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Research Papers

Interior and Edge Elastic Waves in Graphene

[+] Author and Article Information
Y. W. Zhang

e-mail: zhangyw@ihpc.a-star.edu.sg
Institute of High Performance Computing,
Singapore 138632

H. J. Gao

School of Engineering,
Brown University,
Providence, RI 02912

1Corresponding author.

Manuscript received October 4, 2012; final manuscript received November 12, 2012; accepted manuscript posted May 31, 2013; published online May 31, 2013. Editor: Yonggang Huang.

J. Appl. Mech 80(4), 040901 (May 31, 2013) (5 pages) Paper No: JAM-12-1464; doi: 10.1115/1.4024166 History: Received October 04, 2012; Revised November 12, 2012; Accepted April 08, 2013

Elastic waves propagating in graphene nanoribbons were studied using both continuum modeling and molecular dynamics simulations. The Mindlin's plate model was employed to model the propagation of interior waves of graphene, and a continuum beam model was proposed to model the propagation of edge waves in graphene. The molecular dynamics results demonstrated that the interior longitudinal and transverse wave speeds of graphene are about 18,450 m/s and 5640 m/s, respectively, in good agreement with the Mindlin's plate model. The molecular dynamics simulations also revealed the existence of elastic edge waves, which may be described by the proposed continuum beam model.

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Figures

Grahic Jump Location
Fig. 1

(a) Transverse elastic waves traveling along graphene nanoribbons with zigzag edges and different widths at t = 12.18 ps. The right arrows indicate the front of a train of interior transverse waves while the left arrows indicate the front of a train of edge transverse waves. (b) The interior transverse wave speed VT-I versus the graphene nanoribbon width W. (c) The edge transverse wave speed VT-E versus the graphene nanoribbon width W. The left ends of the graphene nanoribbons are subjected to forced vibrations with frequency of 2.27 THz and amplitude of 0.05 nm. The vibration amplitude has been amplified 20 times in the plots.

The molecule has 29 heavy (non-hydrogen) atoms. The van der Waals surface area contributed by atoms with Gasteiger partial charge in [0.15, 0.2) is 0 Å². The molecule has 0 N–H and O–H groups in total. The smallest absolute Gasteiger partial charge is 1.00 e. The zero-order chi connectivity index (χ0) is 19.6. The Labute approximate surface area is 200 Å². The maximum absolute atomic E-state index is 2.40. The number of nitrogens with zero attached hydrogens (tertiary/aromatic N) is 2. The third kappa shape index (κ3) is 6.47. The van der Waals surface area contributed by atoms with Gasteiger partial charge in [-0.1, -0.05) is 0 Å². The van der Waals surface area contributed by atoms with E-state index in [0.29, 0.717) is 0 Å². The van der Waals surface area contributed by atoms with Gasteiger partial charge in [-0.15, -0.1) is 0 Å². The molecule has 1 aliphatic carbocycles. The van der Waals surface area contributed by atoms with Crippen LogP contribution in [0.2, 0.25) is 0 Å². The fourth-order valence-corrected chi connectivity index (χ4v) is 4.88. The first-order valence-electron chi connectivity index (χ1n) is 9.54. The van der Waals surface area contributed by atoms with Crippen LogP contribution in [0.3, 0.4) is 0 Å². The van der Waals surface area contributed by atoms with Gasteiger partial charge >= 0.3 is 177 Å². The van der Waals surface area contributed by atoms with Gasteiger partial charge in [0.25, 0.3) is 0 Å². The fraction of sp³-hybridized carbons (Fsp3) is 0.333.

Grahic Jump Location
Fig. 2

(a) Transverse wave traveling along graphene nanoribbons with armchair edges and different widths at t = 12.18 ps. The right arrows indicate the front of a train of interior transverse waves while the left arrows indicate the front of a train of edge transverse waves. (b) The interior transverse wave speed VT-I versus the graphene nanoribbon width W. (c) The edge transverse wave speed VT-E versus the graphene nanoribbon width W. The left ends of the graphene nanoribbons are subjected to forced vibrations with frequency of 2.27 THz and amplitude of 0.05 nm. The vibration amplitude has been amplified 20 times in the plots.

Grahic Jump Location
Fig. 3

Transverse waves traveling at different vibration frequencies at t = 12.18 ps. (a) The zigzag edged graphene nanoribbon with a width of 22.86 nm. (b) The armchair edged graphene nanoribbon with a width of 22.13 nm. In these simulations, the left ends of the graphene nanoribbons are subjected to forced vibrations with amplitude of 0.05 nm. The vibration amplitude has been amplified 20 times in these plots.

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